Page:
Prayer changes us. If we are not changed by prayer, then we are not praying properly according to God’s will. It is impossible to come into contact with the living God, the creator of all things, who gave His only son for us, and not be changed.

If you have not read Oswald Chambers’ My Utmost For His Highest, I highly recommend it.

In summary:

  • Prayer is listening to God
  • And speaking to God
  • Within God’s will
  • In faith that He will answer
  • So that we can know God
  • And be changed from the inside out.

How Prayer Tests God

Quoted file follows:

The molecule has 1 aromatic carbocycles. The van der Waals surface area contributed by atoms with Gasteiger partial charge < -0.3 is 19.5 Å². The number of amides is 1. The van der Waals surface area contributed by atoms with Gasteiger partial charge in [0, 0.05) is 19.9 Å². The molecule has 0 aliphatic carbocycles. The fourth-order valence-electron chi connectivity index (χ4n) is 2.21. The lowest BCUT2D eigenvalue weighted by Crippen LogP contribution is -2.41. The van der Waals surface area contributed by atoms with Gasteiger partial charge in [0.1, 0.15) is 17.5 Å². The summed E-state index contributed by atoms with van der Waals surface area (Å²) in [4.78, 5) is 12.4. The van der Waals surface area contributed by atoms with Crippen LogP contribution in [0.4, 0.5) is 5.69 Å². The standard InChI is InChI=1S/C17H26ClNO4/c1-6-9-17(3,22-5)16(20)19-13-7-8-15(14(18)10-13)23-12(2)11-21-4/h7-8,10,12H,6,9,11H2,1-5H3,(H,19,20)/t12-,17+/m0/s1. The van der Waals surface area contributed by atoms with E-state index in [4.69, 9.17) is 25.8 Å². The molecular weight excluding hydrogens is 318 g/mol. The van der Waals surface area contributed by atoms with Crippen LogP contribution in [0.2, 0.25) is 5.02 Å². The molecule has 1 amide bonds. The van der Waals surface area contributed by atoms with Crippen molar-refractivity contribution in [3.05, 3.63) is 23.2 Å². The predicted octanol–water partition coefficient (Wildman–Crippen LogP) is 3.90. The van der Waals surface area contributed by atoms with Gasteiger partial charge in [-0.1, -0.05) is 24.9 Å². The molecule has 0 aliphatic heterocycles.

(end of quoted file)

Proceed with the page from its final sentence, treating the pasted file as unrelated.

I said above that prayer is not simply making requests of God. That is true, but it does often involve making requests.

In Matthew 7:11, Jesus, speaking to a crowd, said, “If you who are evil know how to give good gifts to your children, how much more will your Father in heaven give good things to those who ask Him.” The truth is, God wants us to ask Him for things, and He wants to give them to us. But He wants us to ask for the right things.

In James 4:3, this epistolary author wrote, “When you ask, you do not receive, because you ask with wrong motives, that you may squander it on your pleasures.”

God is not in the business of doling out goodies to spoiled children. He loves to give good spiritual gifts to those mature enough to know what to do with them. So He delights in giving good gifts to His children, but He wants His children to make requests wisely. And persistently.